Have You Considered Putting Some Weight Into Your Buzz Groups?

Effective teaching in higher education is not a random occurrence. Successful educators invest their time and energy differently than others before walking into a classroom. In her book, Brilliance by Design, Dr. Vicki Halsey encourages educators to spend less time on what they will teach and more time on creating activities that promote deeper learning. She suggests that “the person doing the talking is the person doing the learning.” So how do we get more of the students talking? One technique for encouraging student engagement is Buzz Groups, as described by Dr. Elizabeth Barkley, author of Collaborative Learning Techniques. The students are divided into small groups, and the small groups discuss a specific topic. While I have found this technique useful, I wanted more earnest participation from the entire class. What I developed is something called Weighted Buzz Groups.

Photo: Gettyimages

The Oxford Living Dictionary defines peer pressure as “influence from members of one’s peer group.” Weight is added to the Buzz Group by introducing peer pressure while still maintaining a safe classroom environment. Weighted Buzz Groups can be applied in a variety of classroom situations but I’ll describe them from the context of my typical Flipped Classroom experience. Students are told during the first synchronous class that they will be participating in group discussions in all subsequent synchronous classes. Afterward, several asynchronous activities occur such as pre-recorded lectures, podcasts, discussion boards, reading articles, etc. From that point forward, the assumption is that students are coming to synchronous classes prepared for discussion.

The Weighted Buzz Group format opens with a single topic. Students are informed that they have 3-minutes to discuss what they have learned with students near them. They are also informed that one of their names will then be randomly pulled from a stack of 3×5 cards to share their thoughts with the class. There is usually a fleeting moment of total silence, and then the classroom bursts into a dynamic stage of peer-to-peer teaching. A card is pulled and the student is asked to briefly discuss the topic. Whether they are correct or not, the student is validated for their effort and follow-up questions ensue with answers taken from student volunteers. The Weighted Buzz Group for that particular topic closes with a brief teacher summary and an opportunity for student questions. The cycle is then repeated for another subject. Here are examples from typical student course evaluations:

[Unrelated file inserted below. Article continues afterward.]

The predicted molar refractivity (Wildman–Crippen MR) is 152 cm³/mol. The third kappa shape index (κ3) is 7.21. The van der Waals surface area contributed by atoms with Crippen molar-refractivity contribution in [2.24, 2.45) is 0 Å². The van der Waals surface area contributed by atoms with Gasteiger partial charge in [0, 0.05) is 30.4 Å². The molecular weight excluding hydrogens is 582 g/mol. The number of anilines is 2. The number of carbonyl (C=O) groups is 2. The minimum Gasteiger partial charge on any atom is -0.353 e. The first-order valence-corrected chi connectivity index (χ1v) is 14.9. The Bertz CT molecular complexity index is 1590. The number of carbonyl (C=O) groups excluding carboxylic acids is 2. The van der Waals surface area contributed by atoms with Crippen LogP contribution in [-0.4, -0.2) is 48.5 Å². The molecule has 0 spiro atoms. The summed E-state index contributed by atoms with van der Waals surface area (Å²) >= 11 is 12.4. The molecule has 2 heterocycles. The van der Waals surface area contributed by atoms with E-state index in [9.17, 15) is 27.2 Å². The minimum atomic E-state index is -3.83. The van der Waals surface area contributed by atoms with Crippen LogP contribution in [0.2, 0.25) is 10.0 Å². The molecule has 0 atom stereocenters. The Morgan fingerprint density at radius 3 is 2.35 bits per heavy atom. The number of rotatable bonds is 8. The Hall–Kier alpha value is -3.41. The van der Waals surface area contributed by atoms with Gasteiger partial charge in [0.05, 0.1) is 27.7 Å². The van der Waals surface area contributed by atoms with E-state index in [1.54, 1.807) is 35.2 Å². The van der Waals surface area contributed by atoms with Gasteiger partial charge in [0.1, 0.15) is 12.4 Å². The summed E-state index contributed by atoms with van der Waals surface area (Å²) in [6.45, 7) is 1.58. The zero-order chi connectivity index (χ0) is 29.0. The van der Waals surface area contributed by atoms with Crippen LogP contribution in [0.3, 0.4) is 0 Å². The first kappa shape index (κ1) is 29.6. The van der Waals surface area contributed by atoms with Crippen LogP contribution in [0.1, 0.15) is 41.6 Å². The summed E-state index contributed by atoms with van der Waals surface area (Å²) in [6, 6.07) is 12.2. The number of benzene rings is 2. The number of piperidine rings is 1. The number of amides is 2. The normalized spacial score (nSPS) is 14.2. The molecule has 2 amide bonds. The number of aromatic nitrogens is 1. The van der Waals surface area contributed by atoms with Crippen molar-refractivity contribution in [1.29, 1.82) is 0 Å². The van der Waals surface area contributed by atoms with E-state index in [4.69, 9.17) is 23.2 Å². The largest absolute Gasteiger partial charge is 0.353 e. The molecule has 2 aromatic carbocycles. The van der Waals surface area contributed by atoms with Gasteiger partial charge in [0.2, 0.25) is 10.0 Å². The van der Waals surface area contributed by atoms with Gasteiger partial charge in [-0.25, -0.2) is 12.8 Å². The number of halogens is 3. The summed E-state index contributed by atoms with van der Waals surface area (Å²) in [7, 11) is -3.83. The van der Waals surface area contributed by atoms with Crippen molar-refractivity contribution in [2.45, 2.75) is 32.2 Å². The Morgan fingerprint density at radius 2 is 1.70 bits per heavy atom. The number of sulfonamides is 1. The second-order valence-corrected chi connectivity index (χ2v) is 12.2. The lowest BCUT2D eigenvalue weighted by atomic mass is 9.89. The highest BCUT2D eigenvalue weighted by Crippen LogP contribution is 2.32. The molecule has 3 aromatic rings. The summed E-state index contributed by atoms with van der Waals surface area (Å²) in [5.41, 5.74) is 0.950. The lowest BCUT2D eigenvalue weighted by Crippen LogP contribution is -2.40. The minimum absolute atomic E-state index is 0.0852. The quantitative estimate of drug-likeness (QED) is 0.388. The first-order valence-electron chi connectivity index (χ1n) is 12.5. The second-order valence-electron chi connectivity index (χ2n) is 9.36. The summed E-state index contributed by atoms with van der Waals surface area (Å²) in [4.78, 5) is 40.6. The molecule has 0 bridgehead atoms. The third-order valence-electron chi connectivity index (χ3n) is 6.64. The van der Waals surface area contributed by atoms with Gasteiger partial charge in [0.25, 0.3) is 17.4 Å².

“I love how he called on us in class to answer questions with his flash cards. Everyone was always prepared and it made class challenging and exciting.”

“Lectures are turned into question/answer periods and peer-to-peer teaching opportunities.”

“His stash of index cards makes my heart rate go up, but is VERY beneficial for learning retention!”

As Christian educators, we are reminded about the importance of respect in Matthew 7:12. The art of educational science requires maintaining a safe classroom environment by showing students respect while also pushing towards deeper understanding. If you are looking for more “noise” in your classroom, consider putting some “weight” into your buzz groups.

Additional Resources

  1. Halsey V. Brilliance By Design: Creating Learning Experiences That Connect, Inspire, and Engage. Berrett-Koehler Publishers. Oakland, CA. 2011.
  2. Barkley E. Collaborative Learning Techniques: A Handbook for College Faculty. Jossey-Bass. Hoboken, NJ. 2009.
  3. Johnson EG. North American Seventh-day Adventist Educators: Have You Considered Flipping Your Classroom? April 12, 2017.

Leave a Comment

We welcome and encourage constructive, respectful and relevant comments. We reserve the right to approve comments and will not be able to respond to inquiries about deleted comments. By commenting, you agree to our comment guidelines.

Your email address will not be published. Required fields are marked *